Continental plates
The earth may be divided roughly into three layers: solid crust, mantle and a core. The crust of the earth is divided into continental/oceanic plates. The plates float on top of the mantle and may drift due to its movements. As the plates drift, they collide, move sideways or drift apart, as on the Mid-Atlantic ridge.

Mid-Atlantic ridge 
Kortagrunnur.jpgThe mid-atlantic ridge reaches almost from the Antarctic to the North pole, and is formed on the edges of continental plates that are drifting apart. Therefore volcanic activity is high on the ridge. The area where Iceland is now has been especially active, one of the so-called “volcanic hot spots” of the world. The “Ridge” cuts through Iceland in the so-called “volcanic belt”. Therefore, the west part of Iceland belongs to the North American plate while the east part belongs to the Eurasian plate. The plates drift away from each other at the speed of 1 cm/year, -theoretically enlarging Iceland by 2 cm/year.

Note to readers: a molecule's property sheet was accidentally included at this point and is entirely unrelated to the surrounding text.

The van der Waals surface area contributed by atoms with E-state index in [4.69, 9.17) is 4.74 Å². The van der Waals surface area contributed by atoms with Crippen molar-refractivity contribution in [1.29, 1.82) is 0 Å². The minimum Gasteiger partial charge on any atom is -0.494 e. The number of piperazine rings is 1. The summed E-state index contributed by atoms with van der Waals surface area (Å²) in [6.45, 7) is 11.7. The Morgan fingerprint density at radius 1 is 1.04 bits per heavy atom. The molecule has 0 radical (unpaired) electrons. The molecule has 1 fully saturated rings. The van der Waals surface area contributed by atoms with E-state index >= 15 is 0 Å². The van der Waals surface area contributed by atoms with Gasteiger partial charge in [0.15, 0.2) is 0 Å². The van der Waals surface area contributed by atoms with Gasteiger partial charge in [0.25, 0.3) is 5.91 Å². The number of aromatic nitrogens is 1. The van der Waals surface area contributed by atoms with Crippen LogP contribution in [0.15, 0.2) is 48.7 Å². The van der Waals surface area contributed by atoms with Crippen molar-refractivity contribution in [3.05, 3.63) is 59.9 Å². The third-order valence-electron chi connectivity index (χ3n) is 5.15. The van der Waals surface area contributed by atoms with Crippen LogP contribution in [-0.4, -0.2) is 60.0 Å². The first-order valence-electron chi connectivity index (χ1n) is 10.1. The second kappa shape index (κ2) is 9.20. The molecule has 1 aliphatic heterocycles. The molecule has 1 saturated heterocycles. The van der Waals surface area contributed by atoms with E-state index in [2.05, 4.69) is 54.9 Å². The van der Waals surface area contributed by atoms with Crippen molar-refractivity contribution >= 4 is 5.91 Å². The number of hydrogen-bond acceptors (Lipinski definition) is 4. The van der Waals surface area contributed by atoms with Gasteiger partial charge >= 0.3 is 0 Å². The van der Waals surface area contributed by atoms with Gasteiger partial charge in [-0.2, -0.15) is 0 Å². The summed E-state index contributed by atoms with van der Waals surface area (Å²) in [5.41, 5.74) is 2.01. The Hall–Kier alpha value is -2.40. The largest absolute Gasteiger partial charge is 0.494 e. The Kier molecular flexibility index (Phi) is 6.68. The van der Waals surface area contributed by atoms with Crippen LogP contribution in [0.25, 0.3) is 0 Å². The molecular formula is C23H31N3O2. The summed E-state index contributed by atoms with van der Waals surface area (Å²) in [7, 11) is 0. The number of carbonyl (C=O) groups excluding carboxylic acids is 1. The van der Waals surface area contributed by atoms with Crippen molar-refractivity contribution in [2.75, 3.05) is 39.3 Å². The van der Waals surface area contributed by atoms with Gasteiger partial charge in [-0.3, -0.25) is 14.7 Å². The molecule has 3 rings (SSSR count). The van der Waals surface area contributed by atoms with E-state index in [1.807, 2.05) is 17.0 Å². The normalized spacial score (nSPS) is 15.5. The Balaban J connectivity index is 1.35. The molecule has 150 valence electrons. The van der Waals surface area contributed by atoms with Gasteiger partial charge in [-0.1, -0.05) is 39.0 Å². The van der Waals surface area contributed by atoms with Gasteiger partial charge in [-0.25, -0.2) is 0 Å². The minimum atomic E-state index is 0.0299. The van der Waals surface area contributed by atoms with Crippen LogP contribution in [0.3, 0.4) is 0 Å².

Major rock types
Iceland is very young on geological scale. The oldest rock formations are about 16 million years old. The majority of Icelandic rocks are of igneous origin, mostly basalt. Sedimentary- and plutonic rocks such as granite are rare. 

Minerals and metals
Iceland is very poor of metals, but due to high volcanic activity, it is rich of crystallised minerals such as zeolits and Iceland spar. When water runs through the bedrock, it dissolves minerals. Crystallization occurs when the water runs through holes and cavities in the bedrock, and if the space is enough, the crystals can become quite large. Temperature, pressure and trace materials may affect the structure and colour of the crystallizing minerals, resulting in a totally different structure of the same mineral such as SiO2.